Billy, Eddie and John were like most 14 year old boys: endlessly hungry and dirty in the same moment, exhibiting the attention span equivalent to a sub-atomic particle and in possession of the inquisitive nature of the scientist who discovered it. They were ‘good boys’, a description often assigned by their mothers in the small Nebraska community where they lived. When they were bad, they would say so as well. Today, the three sat in Eddie’s garage throwing a tennis ball Billy had found in his sister’s gym bag. Billy had a knack for finding things in obvious places. In this game, they threw the ball to one another as quickly as they could, but each had to catch the ball one handed. Making the other guy’s hand hurt when he caught the tennis ball was always the ultimate goal of the game, but they only kept score by the number of times you missed a ball that should have been caught. Arguments over whether a ball was catchable were often and loud, a secondary benefit of playing this particular game.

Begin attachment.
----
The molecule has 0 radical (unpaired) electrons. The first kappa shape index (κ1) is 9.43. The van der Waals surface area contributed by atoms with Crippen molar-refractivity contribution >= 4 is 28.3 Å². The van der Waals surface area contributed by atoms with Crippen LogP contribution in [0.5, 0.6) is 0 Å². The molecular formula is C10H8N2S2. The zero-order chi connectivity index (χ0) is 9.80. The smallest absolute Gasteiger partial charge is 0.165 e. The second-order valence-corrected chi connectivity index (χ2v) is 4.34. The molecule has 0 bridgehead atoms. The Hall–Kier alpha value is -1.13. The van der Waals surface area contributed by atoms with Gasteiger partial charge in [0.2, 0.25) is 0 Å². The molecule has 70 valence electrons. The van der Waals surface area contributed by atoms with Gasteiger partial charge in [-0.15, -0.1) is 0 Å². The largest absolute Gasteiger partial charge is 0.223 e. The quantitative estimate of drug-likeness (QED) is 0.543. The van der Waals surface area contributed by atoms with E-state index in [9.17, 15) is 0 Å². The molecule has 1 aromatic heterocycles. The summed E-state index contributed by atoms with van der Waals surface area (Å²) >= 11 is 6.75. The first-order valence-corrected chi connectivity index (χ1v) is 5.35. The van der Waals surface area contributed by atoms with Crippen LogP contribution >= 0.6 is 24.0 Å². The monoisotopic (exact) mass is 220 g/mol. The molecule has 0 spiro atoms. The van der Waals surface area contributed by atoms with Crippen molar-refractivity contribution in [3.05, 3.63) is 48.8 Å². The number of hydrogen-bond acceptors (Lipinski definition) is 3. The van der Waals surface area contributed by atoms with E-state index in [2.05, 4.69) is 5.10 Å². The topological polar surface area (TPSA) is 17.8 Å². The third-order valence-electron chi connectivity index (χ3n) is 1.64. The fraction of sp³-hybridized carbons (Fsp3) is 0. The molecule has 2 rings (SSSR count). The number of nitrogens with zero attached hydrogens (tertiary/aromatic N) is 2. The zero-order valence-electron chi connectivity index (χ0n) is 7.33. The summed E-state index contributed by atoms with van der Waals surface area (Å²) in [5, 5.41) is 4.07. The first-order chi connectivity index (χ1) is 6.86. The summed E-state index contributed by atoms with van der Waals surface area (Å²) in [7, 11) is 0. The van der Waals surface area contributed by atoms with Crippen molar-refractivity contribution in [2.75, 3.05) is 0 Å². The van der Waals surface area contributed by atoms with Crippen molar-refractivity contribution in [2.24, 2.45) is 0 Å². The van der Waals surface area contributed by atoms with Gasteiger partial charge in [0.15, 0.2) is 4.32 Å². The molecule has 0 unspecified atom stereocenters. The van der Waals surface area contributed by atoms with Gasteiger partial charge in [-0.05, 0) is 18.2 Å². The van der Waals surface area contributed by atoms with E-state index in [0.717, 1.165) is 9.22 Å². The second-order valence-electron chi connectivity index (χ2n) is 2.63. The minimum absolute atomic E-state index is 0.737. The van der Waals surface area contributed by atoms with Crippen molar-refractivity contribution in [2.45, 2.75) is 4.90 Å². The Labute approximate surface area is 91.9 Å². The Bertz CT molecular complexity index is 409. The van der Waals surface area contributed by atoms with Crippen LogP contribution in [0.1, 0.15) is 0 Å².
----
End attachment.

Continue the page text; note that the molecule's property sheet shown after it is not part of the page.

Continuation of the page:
The group of thirty people, mostly men, a few women, and one lone boy standing off by himself, shuffled their feet to hold back the morning cold while they gathered at the base of the trail leading up the mountain. From their vantage point, everything in existence appeared to be up, and in reality, they were right. The mountain ahead was not significantly steep, but the trail was narrow and held many twists and turns, so getting lost was a real danger. The air was crisp, and the beauty of the mountain was stunning; striking rock formations of red and beige surrounded by dark green trees of massive proportions, interrupted by an occasional deep blue twisting line. It should have been a painting; maybe it was.